Tagged: Etymology

Wicked! - Guest Work

Jean Balchin Jan 16, 2018

Wandering home one evening from a particularly long day at university, I was almost run over by a pair of tousle-headed, half-washed, hoodie-wearing skateboarders, racing pell-mell down Castle St. Indignantly extracting myself from a rather thorny hedge, I caught a snippet of their conversation: “Your new board is wicked, man!” Was the skateboard in question an evil or nefarious sentient … Read More

What makes wetlands wet lands? - Waiology

Waiology Feb 04, 2013

By Daniel Collins The simple answer is, of course, water. But that says little about the natural history of wetlands, or what physical conditions are necessary to maintain, restore or even engineer them. For that, we need to take a closer look at wetland hydrology. Wetlands are tracts of land that are water-logged at least seasonally. They may be spongy … Read More

Kinky relationships among Canterbury’s springs - Waiology

Waiology Jan 23, 2012

By Daniel Collins As Ross mentioned some time ago, one of the frontiers of hydrological research at present is the interface between surface water and groundwater. On the one hand, we need to understand how aquifers are recharged from the surface; on the other, how aquifers in turn discharge water back to the surface. This is important to … Read More

The low down on groundwater - Waiology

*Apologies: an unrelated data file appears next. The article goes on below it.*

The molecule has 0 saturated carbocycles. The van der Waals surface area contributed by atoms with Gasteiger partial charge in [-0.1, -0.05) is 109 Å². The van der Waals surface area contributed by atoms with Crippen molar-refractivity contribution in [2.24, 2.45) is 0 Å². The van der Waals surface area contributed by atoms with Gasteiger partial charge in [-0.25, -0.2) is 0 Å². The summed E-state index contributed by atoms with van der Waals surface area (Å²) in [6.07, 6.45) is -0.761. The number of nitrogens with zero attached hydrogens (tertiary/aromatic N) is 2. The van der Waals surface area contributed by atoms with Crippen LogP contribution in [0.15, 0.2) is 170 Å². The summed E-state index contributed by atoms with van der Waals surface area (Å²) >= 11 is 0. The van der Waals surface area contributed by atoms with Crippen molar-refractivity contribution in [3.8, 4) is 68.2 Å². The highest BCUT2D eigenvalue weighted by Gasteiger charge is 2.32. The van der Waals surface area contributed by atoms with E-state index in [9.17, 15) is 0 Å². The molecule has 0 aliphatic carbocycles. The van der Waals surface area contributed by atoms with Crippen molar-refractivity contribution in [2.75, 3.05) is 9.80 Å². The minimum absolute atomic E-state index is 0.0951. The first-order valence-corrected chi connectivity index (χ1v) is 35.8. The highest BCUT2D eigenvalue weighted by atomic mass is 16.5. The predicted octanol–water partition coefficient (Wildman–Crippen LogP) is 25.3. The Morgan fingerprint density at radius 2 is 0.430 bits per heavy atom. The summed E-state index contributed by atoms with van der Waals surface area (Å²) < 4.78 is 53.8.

Waiology Nov 10, 2011

By Daniel Collins Several posts back I reported on a public perceptions survey that showed that New Zealanders seem to know less about groundwater and wetlands than about rivers and lakes. (Hydrogeologist Michael Campana, OSU, lamented a similar bias towards surface waters among US and international water resource management circles.) I expect this is because rivers and lakes … Read More

HydroEtymology: Aquifer, infer - Crikey Creek

Daniel Collins Apr 07, 2010

The first known instance of ‘aquifer’ dates to a 1901 Science article: “The artesian system shows four or five aquifers, or water-bearing strata, more or less completely separated from one another.” ‘Aquifer’ is a combination of the Latin ‘aqui-‘ meaning ‘water’, and ‘-fer’ meaning ‘bearing’ (from the Latin verb ‘ferre’). ‘Ferre’ is also the origin of the English … Read More

Introducing a new series: HydroEtymology - Crikey Creek

Daniel Collins Mar 29, 2010

Words are historical archives of how people perceived the world, or their place in the world. They are products of evolution. Just as we can analyse an organism’s anatomy for clues of its evolutionary ancestor’s habitats and behaviour, a word’s etymology can give us clues of what was going on around people as the word developed, and thus what they … Read More